I’ve got a friend who swears that his father wrote “Who’ll Stop the Rain?” for Creedence Clearwater Revival. Or rather, he wrote it for the Kingston Trio, in 1961, and when they passed on it, the song kicked around the music biz for years before making its way into the pirating hands of CCR’s John Fogerty. It sounds crazy, he admits, but he swears it’s true.
Read the last Popdose on country star Chely Wright.
For the record, I don’t believe a word. It simply strays too far from the established history to be credible. But I love to hear him tell the story nonetheless. It’s a splendid example of the elaborate personal mythologies that individuals and families can weave around themselves. Human beings are natural-born embellishers. We’re hardwired to take events and spin them into stories. It’s not lying, exactly, more like revising. Improving on reality, editing out the boring bits and highlighting the funny, sad, exciting parts. And when you start with events of intrinsic interest, the resulting fabulisms can be spectacular.
Now, Billy Bob Thornton is, to put it mildly, an interesting guy. He’s your genuine polymath—actor, screenwriter, director, musician—whose achievements are matched by his eccentricities. Dyslexia, OCD and mysophobia, a string of ex-wives, episodes of insomnia and anorexia, the blood fetish, the morbid fears—of antique furniture, of silverware, of Benjamin Disraeli’s hair. Imagine the stories that this guy could tell, late at night, after he’s had a couple of drinks! Or stop imagining and pick up The Billy Bob Tapes: A Cave Full of Ghosts, the new oral autobiography assembled by Thornton and his collaborator, noted man of letters and professional Texan Kinky Friedman, from hours of rambling recorded conversation.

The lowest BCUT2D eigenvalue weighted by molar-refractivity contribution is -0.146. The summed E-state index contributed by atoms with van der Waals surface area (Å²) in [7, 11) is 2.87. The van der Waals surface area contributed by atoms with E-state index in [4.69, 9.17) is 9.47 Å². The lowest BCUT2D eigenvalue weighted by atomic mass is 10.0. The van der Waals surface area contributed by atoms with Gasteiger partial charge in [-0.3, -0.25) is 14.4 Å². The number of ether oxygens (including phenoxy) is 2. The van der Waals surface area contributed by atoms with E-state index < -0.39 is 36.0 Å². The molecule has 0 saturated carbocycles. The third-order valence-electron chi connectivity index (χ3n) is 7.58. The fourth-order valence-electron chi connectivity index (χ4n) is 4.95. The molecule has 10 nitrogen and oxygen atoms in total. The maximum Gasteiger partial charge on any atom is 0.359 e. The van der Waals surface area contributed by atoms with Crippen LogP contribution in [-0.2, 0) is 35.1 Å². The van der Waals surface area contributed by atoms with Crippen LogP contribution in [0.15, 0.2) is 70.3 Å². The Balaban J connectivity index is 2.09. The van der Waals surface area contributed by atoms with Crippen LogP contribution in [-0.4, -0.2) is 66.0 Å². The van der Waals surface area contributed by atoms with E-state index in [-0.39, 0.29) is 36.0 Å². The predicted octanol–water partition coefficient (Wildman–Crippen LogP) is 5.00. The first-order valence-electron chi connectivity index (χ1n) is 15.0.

Thornton tells some wild tales here, the wildest concerning his upbringing in rural Arkansas, where his mother was a consulting psychic (Thornton’s screenplay for The Gift drew on those experiences). The ever-present poverty and violence of backwoods life continue to inform his work and perspective. As Thornton tells it, Karl’s snack of biscuits with mustard from Sling Blade was a real thing, the only meal that a poor child might have in the days before school-lunch programs; mustard was favored because it wouldn’t spoil in the Southern heat. These are stories that only Thornton could tell.
But there are other stories, too, that you might hear just anywhere. When my family gets together and dinner winds down into drinking, the conversation always seems to wind its way toward the old reliable topic: The Funniest Place I’ve Ever Puked. And sure enough, Thornton goes there, too. Other standards that get trotted out in The Billy Bob Tapes include:
* Sportin’ A Chubby In Math Class
* The Sickest I’ve Ever Been
* I Knew This Band Back Home, Dude They Coulda Been Huge
* That Time We Went Cross-Country By Bus (see also The Sickest I’ve Ever Been)
* The Mothers Of Invention: Man, There Was A Band (not actually a story per se)
* Oh Man One Time I Got So-o-o Wasted (see also The Funniest Place I’ve Ever Puked)
* This Time My Buddy Got Us In To See Three Dog Night For Free (may not actually appear in this book, but I’ll be damned if I’m going to go back and check)